Jewels in the Crown

Originally published in 2007 and shared today for the 12th consecutive year. 

**

Nancy Topf Gibson

Pearl Primus

October 29 marks two anniversaries for me and my family. Today would have been my Aunt Nancy’s 76th birthday. My mother’s next-oldest sister, she died on September 2, 1998 when SwissAir flight #111 crashed in Peggy’s Cove, Halifax on its way to Geneva. She was one of 229 passengers. During and after my college years in NYC, I spent some good chunks of time with Nancy at the Tribeca loft where she lived and taught. For that, I’m grateful. She understood the body – and taught me something about how to listen to mine. Happy birthday, Nancy. We miss and love you.

October 29 also marks the anniversary of the death of Pearl Primus. To Pearl, I was “Daughter #3.” The first time we met has become somewhat legendary in our family; I was five or so, nonchalantly reading a book upside-down on our living room couch on Crescent Street in Buffalo, trying to act casual in the presence of this entrancing guest.

When I was in fifth grade at Pelham Elementary School, Pearl came as a guest to my class. Our teacher, Judy Brooks z”l, was African-American and the majority of my classmates and other teachers at this small, rural school were white. Pearl walked in the room, dressed in layers of bright patterns, gold and silver and wooden bracelets jostling halfway to each elbow, necklaces and earrings heavy with meaning. She was regal. Her slightly hushed voice commanded total attention and respect. And she laughed readily when the kids looked around the room, puzzled by her introduction: “Someone in this room is my family, and it’s not Mrs. Brooks.” I beamed.

For many years after that, Pearl would periodically give me masks as gifts – from Barbados, Trinidad, from Liberia and Senegal. But she would never tell me their origins. Ever the teacher and anthropologist, she wanted me to do the research, to find out for myself the source of these treasures, which graced the walls of my room throughout high school. My mother loves to recall that Pearl predicted I would someday become “President of the PTA.” Whether she would feel I’ve lived up to that potential, I can’t say, though I am raising her namesake.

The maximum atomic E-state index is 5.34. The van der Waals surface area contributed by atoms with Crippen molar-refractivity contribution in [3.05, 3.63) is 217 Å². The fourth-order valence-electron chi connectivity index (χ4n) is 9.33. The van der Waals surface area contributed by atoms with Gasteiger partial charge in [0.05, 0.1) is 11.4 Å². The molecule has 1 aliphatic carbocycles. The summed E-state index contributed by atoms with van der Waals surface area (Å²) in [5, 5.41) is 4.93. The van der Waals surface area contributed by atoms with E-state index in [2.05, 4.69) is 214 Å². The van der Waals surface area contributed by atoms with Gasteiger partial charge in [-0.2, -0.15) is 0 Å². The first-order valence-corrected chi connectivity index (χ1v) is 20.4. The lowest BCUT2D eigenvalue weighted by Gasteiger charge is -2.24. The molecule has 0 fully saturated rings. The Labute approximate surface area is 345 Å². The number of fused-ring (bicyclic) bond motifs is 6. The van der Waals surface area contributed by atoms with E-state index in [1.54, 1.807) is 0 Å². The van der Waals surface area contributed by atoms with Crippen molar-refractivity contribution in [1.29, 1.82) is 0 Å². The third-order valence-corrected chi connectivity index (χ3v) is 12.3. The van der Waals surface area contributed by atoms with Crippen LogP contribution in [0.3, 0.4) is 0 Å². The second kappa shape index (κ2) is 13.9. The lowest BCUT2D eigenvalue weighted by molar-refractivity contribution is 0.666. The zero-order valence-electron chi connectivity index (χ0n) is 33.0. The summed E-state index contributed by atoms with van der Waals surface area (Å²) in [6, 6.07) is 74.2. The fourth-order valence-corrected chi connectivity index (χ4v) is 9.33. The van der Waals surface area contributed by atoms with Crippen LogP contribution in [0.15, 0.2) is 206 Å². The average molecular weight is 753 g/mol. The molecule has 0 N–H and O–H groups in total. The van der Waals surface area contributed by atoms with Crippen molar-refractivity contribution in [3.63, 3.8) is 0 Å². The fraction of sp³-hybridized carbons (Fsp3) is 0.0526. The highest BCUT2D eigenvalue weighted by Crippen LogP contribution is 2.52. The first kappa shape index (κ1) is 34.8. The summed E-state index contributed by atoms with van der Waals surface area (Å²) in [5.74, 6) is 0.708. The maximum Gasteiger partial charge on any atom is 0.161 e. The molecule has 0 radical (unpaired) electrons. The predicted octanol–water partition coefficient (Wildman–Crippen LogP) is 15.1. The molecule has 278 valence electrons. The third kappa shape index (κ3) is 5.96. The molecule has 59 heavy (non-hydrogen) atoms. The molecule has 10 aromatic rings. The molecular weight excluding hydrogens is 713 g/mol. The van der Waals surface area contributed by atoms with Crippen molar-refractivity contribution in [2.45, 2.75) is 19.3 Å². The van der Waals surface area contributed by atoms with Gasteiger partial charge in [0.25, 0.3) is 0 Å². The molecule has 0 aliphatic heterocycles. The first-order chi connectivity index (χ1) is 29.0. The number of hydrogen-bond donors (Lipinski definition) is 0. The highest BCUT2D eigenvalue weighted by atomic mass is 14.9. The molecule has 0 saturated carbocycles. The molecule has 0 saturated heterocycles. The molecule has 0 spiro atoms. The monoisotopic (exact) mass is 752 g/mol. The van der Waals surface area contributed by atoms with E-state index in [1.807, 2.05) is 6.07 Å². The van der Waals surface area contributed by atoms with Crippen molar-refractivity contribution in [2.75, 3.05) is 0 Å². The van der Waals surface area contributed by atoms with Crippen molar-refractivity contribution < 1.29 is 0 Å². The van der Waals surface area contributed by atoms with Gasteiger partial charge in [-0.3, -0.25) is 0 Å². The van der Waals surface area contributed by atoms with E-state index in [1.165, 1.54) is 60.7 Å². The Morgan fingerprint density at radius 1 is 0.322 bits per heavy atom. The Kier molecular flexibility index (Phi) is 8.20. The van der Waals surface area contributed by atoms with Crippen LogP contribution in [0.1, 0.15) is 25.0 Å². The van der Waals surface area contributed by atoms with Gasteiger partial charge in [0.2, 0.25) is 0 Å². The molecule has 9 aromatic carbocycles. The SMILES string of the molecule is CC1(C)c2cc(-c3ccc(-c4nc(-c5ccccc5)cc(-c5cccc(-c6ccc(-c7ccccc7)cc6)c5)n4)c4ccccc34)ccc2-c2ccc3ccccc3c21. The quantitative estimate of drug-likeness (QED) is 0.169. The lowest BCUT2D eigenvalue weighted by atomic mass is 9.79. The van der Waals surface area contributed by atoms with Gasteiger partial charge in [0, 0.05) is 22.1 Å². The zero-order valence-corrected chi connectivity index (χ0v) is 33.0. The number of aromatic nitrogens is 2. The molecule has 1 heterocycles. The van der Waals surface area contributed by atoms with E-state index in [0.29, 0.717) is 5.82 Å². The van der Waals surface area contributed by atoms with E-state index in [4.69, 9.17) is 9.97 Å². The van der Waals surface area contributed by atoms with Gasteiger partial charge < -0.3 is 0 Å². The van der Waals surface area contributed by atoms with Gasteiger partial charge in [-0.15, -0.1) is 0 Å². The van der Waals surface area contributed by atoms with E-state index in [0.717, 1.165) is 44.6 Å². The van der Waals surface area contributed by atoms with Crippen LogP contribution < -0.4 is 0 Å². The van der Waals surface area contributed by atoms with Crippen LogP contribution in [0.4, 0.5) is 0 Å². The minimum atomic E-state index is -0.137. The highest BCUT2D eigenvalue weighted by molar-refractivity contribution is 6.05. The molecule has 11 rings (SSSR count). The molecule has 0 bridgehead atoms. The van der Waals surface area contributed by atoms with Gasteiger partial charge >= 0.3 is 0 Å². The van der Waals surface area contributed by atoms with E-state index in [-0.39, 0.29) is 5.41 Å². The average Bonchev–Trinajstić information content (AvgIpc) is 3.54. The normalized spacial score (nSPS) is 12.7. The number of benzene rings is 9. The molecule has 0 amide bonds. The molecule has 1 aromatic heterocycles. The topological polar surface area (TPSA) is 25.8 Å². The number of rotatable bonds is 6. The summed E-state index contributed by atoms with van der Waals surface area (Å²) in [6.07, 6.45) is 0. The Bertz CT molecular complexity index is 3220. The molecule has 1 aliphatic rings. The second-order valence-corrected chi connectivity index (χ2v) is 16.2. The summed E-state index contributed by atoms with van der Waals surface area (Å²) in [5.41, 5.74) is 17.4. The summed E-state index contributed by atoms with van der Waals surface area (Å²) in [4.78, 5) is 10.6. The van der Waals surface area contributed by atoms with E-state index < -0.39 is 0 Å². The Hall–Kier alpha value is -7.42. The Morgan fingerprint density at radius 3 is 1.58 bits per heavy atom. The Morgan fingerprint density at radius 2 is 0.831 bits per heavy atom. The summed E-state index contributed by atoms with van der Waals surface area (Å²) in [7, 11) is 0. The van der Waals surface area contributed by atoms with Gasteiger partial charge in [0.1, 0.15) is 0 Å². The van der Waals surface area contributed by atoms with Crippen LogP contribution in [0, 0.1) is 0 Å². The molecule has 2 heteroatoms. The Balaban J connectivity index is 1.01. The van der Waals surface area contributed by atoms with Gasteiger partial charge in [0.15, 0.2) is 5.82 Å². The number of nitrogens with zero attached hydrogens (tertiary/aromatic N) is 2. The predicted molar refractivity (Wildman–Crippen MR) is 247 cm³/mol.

Pearl died in 1994. I was a senior at Barnard. My parents came to the City and were with her in her New Rochelle home when she passed. Just before the phone rang in my dorm room, my mother calling to say she was gone, a butterfly–with which Pearl identified deeply–fluttered in my open window from the air shaft with a narrow view of the Hudson. It landed on the sill and stayed there, beautiful, patterned wings opening and closing slowly, for what seemed like a long while. And then it flew away, towards the river.

This week holds another yahrzeit. In the earliest hours of November 1, 2002, my maternal grandmother, Celia Renner Topf Straus died at the age of 92. I think of the Grammy-ism we most love to love: You are jewels in the crown of my rejoicing. “Love, Grammy,” she would say at the end of a message on the answering machine. Love, love, love. And, God is Love. A Yiddish-speaking Christian Scientist. One of five sisters, mother of four daughters. Whose Hebrew name we finally learned just a few weeks before her death, then gave to newborn Aviva: Simma, treasure.

Each day is a life. Each life is a jewel in the crown. For years and years, I would see the abbreviation Z”L after the name of someone who had died and have no idea what it meant. Finally, I must have asked, or looked it up: Zichrono Livrocho. Of blessed memory.

May their memories be blessings. May we all dance–as Nancy and Pearl did–to the Aztec saying: “Every day is a dance with death.” This week, may you celebrate life and honor the dead. Share a favorite memory of someone you’ve lost, eat something they loved to eat, listen to music that moved them, read their favorite passage out loud or walk some sacred spot. Turn your face toward the sun for an extra beat. Breathe. You are alive.

Happy 100th Birthday, Grammy

Grammy and me, 1974

My maternal grandmother would have turned 100 today. She was born on April 29, 1918, in Brooklyn, New York. It’s unknown to me whether the wake of the Russian Revolution the year before touched her young life indirectly; her parents had come to this country sometime in the decade or two before her birth, presumably to escape antisemitism and in hopes of a better life for their kids. She experienced a great deal of early loss: Her identical twin sister died when they were babies, and her mom passed away when she was a young girl. 

When I was 20 or so, I became obsessed with understanding her choice to convert to Christan Science. When she told me that she had not been allowed to enter the synagogue to say Kaddish, the mourners’ prayer, my heart broke. I pictured her, sitting alone outside on the steps, while the all-male minyan prayed on the other side of the heavy doors.